ST PETERSBURG, Russia (Reuters) - Rival camps inside President Vladimir Putin’s entourage are preparing to do battle with each other over whether the Russian state should keep its role as custodian of the economy.
While to the outside world the Kremlin presents a united front, especially in its stand-off with the West, in reality it is divided with Putin often having to act as umpire in contests between different factions.
On one side of the economic argument is a loose coalition of pro-market liberals who say if robust growth is to return, the Kremlin must slash government spending, break up monopolies, and dilute state control over giant corporations.
In the other camp are the people who control those corporations, many of them with state security backgrounds, who have been close to Putin for decades, who say relinquishing the state’s control is the path to chaos.
The debate has now acquired new urgency because, according to the reform camp, the economic slump in Russia of the past two years has left the state running out of money, and demonstrated that Russia cannot keep relying on oil exports in a volatile world market.
Putin last week promised to reduce bureaucratic interference in business, and announced he would head a new presidential council on strategic development. But there was no word on the kind of bold changes the pro-market camp says are needed.
According to several people who know him, Putin recognizes the need for changes but is caught in the middle, unable to make a decisive move one way or another because that would risk a backlash from the losing camp.
“There is no consensus on what to do,” said a senior figure in business circles who was in St Petersburg last week to hear Putin address investors at an annual forum.
Putin’s apparent inability to choose decisively between the camps occasionally produces mixed signals or sudden policy reversals. In one example earlier this year, the government announced that all state-owned companies would be required to contribute more to state coffers by paying at least 50 percent of their profits in dividends.
Officials insisted there would be no exceptions. But the state’s two main oil and gas companies, Rosneft and Gazprom, both flouted the requirement, announcing far smaller dividends. Putin did not publicly take sides.
The camps fighting it out over the direction of the economy are loosely formed and constantly shifting, but they coalesce around certain personalities.
The center of gravity in the pro-market camp is Alexei Kudrin, who was finance minister for 11 years before he quit five years ago when Putin declined to make him the paramount economy policymaker.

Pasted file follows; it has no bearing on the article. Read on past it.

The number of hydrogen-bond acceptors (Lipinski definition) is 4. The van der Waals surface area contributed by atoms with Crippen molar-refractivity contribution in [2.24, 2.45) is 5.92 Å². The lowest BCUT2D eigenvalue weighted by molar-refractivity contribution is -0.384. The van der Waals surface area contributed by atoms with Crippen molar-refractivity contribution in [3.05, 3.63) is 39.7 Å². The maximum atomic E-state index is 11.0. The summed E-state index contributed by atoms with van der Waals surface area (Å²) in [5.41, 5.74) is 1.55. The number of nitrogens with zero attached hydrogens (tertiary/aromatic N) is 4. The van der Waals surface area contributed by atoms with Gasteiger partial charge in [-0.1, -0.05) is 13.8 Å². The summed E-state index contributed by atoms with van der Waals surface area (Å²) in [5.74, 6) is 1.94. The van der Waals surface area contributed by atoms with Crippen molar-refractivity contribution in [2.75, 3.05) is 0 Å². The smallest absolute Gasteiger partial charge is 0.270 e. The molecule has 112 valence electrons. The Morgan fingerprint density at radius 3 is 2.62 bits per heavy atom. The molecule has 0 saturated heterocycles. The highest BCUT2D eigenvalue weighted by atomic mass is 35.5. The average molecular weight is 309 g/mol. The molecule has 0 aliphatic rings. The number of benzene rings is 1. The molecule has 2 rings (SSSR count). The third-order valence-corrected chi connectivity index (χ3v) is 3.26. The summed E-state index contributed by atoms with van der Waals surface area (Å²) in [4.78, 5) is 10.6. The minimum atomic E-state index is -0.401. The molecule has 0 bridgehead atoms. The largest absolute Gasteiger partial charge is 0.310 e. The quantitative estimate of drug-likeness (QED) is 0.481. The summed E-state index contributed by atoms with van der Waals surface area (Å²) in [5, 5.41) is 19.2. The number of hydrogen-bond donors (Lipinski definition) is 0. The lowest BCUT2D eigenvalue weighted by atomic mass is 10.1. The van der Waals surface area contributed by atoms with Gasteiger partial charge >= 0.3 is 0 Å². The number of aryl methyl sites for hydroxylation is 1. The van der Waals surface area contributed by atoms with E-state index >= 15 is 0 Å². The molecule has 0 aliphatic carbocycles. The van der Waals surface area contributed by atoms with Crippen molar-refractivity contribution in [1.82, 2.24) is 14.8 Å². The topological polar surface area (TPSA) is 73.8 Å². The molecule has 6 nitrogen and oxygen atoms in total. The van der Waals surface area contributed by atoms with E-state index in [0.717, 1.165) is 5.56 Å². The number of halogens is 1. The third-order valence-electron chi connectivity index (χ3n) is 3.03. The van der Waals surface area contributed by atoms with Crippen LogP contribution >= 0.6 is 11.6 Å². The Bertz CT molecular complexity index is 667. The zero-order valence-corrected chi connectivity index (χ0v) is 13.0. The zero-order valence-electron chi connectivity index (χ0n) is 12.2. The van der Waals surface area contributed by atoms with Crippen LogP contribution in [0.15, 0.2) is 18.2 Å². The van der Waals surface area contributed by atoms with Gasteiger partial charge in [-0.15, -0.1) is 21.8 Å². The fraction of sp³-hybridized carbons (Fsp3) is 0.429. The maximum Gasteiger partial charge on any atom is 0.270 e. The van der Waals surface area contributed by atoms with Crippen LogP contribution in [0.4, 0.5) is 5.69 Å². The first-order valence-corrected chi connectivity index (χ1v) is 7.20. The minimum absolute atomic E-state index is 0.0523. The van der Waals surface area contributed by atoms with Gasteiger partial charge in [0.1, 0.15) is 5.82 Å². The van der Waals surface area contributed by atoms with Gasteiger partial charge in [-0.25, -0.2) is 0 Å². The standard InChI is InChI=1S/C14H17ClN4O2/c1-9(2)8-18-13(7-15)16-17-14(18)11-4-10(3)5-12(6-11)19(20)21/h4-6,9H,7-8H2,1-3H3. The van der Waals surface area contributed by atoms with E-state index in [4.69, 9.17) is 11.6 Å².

Yet he stayed in Putin’s orbit. In the past few months he was in talks about taking an official post in the presidential administration. That foundered because he believed he would have to share influence with officials from the statist camp, according to people familiar with the negotiations.
Kudrin, a bespectacled 55-year-old economist with a bookish manner, instead took on a part-time advisory role as deputy head of the presidential economic council, with the job of drawing up proposals for economic reform.
Moving in Kudrin’s circle are figures such as German Gref, chief executive of state-owned Sberbank, Russia’s biggest lender, central bank governor Elvira Nabiullia, and prominent business people from sectors outside the state-dominated mining and energy sectors.
Among the sort of reforms sought by members of that camp are cuts in state budget spending, a raising of the retirement age to re-balance the pension system, and the sale of the state’s controlling interests in major companies.
“I think we need to stop uttering these mantras and actually do these reforms,” said Alexander Shokhin, a former deputy prime minister who is now head of the Russian Union of Entrepreneurs and Industrialists, a business lobby.
Ziyavudin Magomedov, owner of Summa group, with interests in transportation, construction and agriculture, said Russia should privatize everything but the most essential monopolies.
“Then everything will flourish in glorious colors,” he said. “The time is ripe for reforms.”
But some of those close to Putin, including many who derive their power from leadership positions in state-owned conglomerates, see those reforms as a threat.
“I believe we don’t need more reforms,” said Sergei Chemezov, chief executive of Rostec, a state-owned conglomerate that makes aircraft, weapons, and high-tech equipment and is part-owner with Renault-Nissan of automaker Avtovaz AVAZ.MM, which produces Russia’s Lada saloon cars.
Like other figures in the statist camp, Chemezov has longstanding personal ties to Putin: they lived in the same east German apartment block in the 1980s, when the future Russian leader was working as a Soviet spy.
“Any reforms unsettle business. Unpredictability appears, and people don’t know which direction things will go in,” Chemezov told Reuters. “Any reform gives rise to a certain amount of anxiety among business.”
The group’s other major figures include Igor Sechin, the Putin lieutenant who runs state-owned oil giant Rosneft (ROSN.MM), and Sergei Ivanov, a former spy who is now Kremlin chief of staff.
Several members of this camp are subject to Western sanctions that were imposed over the conflict in Ukraine, since those sanctions sought to target Putin’s closest associates.
In the view of this camp, sectors of the economy such as oil and defense manufacturing are of strategic importance to the state, and if the Kremlin relinquished control that could be a threat to Russia’s national security.
For now, Putin is sitting on the fence. But staying in that position will grow more uncomfortable as the contest between the rival groups intensifies.
Additional reporting by Darya Korsunskaya, Katya Golubkova, Oksana Kobzeva, Denis Pinchuk, Anastasiay Lyrchikova and Olesya Astakhova; editing by Peter Graff